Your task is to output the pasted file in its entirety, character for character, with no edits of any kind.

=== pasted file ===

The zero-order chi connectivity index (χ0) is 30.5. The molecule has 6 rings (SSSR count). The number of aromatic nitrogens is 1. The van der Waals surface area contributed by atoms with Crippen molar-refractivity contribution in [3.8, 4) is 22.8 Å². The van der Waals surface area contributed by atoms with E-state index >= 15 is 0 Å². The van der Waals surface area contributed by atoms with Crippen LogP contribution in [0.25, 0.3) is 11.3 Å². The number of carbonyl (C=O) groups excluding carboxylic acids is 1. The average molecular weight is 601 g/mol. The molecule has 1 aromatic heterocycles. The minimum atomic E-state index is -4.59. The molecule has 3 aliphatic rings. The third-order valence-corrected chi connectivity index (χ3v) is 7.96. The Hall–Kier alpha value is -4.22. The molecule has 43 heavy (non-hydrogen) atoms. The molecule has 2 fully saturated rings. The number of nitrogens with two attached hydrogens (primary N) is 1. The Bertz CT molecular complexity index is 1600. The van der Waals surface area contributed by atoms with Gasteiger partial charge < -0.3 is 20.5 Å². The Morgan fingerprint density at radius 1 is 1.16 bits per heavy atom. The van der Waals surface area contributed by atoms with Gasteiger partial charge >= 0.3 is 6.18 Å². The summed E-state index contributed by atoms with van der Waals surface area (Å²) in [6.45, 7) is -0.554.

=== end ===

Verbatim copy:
The zero-order chi connectivity index (χ0) is 30.5. The molecule has 6 rings (SSSR count). The number of aromatic nitrogens is 1. The van der Waals surface area contributed by atoms with Crippen molar-refractivity contribution in [3.8, 4) is 22.8 Å². The van der Waals surface area contributed by atoms with E-state index >= 15 is 0 Å². The van der Waals surface area contributed by atoms with Crippen LogP contribution in [0.25, 0.3) is 11.3 Å². The number of carbonyl (C=O) groups excluding carboxylic acids is 1. The average molecular weight is 601 g/mol. The molecule has 1 aromatic heterocycles. The minimum atomic E-state index is -4.59. The molecule has 3 aliphatic rings. The third-order valence-corrected chi connectivity index (χ3v) is 7.96. The Hall–Kier alpha value is -4.22. The molecule has 43 heavy (non-hydrogen) atoms. The molecule has 2 fully saturated rings. The number of nitrogens with two attached hydrogens (primary N) is 1. The Bertz CT molecular complexity index is 1600. The van der Waals surface area contributed by atoms with Gasteiger partial charge < -0.3 is 20.5 Å². The Morgan fingerprint density at radius 1 is 1.16 bits per heavy atom. The van der Waals surface area contributed by atoms with Gasteiger partial charge >= 0.3 is 6.18 Å². The summed E-state index contributed by atoms with van der Waals surface area (Å²) in [6.45, 7) is -0.554.